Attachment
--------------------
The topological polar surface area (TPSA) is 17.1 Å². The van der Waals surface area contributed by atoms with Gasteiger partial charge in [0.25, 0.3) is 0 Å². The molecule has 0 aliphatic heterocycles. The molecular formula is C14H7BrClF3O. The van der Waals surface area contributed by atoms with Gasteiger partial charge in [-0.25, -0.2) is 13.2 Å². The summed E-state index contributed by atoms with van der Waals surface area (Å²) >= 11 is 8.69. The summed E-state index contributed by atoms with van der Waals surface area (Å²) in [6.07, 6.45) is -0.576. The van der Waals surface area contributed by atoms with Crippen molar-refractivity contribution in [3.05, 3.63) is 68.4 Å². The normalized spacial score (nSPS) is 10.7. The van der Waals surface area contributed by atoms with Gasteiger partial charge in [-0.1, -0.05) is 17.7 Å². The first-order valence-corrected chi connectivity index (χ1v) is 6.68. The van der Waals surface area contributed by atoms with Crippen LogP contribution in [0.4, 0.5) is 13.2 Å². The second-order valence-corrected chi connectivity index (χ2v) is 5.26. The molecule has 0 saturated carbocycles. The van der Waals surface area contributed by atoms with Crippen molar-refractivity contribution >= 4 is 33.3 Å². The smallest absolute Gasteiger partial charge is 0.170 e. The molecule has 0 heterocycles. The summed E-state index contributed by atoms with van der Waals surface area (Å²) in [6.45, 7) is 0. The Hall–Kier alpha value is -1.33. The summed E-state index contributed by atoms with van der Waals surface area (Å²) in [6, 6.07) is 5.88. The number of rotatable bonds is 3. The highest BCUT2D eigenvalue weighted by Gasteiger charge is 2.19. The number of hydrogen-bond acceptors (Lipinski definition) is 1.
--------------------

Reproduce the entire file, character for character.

The topological polar surface area (TPSA) is 17.1 Å². The van der Waals surface area contributed by atoms with Gasteiger partial charge in [0.25, 0.3) is 0 Å². The molecule has 0 aliphatic heterocycles. The molecular formula is C14H7BrClF3O. The van der Waals surface area contributed by atoms with Gasteiger partial charge in [-0.25, -0.2) is 13.2 Å². The summed E-state index contributed by atoms with van der Waals surface area (Å²) >= 11 is 8.69. The summed E-state index contributed by atoms with van der Waals surface area (Å²) in [6.07, 6.45) is -0.576. The van der Waals surface area contributed by atoms with Crippen molar-refractivity contribution in [3.05, 3.63) is 68.4 Å². The normalized spacial score (nSPS) is 10.7. The van der Waals surface area contributed by atoms with Gasteiger partial charge in [-0.1, -0.05) is 17.7 Å². The first-order valence-corrected chi connectivity index (χ1v) is 6.68. The van der Waals surface area contributed by atoms with Crippen LogP contribution in [0.4, 0.5) is 13.2 Å². The second-order valence-corrected chi connectivity index (χ2v) is 5.26. The molecule has 0 saturated carbocycles. The van der Waals surface area contributed by atoms with Crippen molar-refractivity contribution >= 4 is 33.3 Å². The smallest absolute Gasteiger partial charge is 0.170 e. The molecule has 0 heterocycles. The summed E-state index contributed by atoms with van der Waals surface area (Å²) in [6.45, 7) is 0. The Hall–Kier alpha value is -1.33. The summed E-state index contributed by atoms with van der Waals surface area (Å²) in [6, 6.07) is 5.88. The number of rotatable bonds is 3. The highest BCUT2D eigenvalue weighted by Gasteiger charge is 2.19. The number of hydrogen-bond acceptors (Lipinski definition) is 1.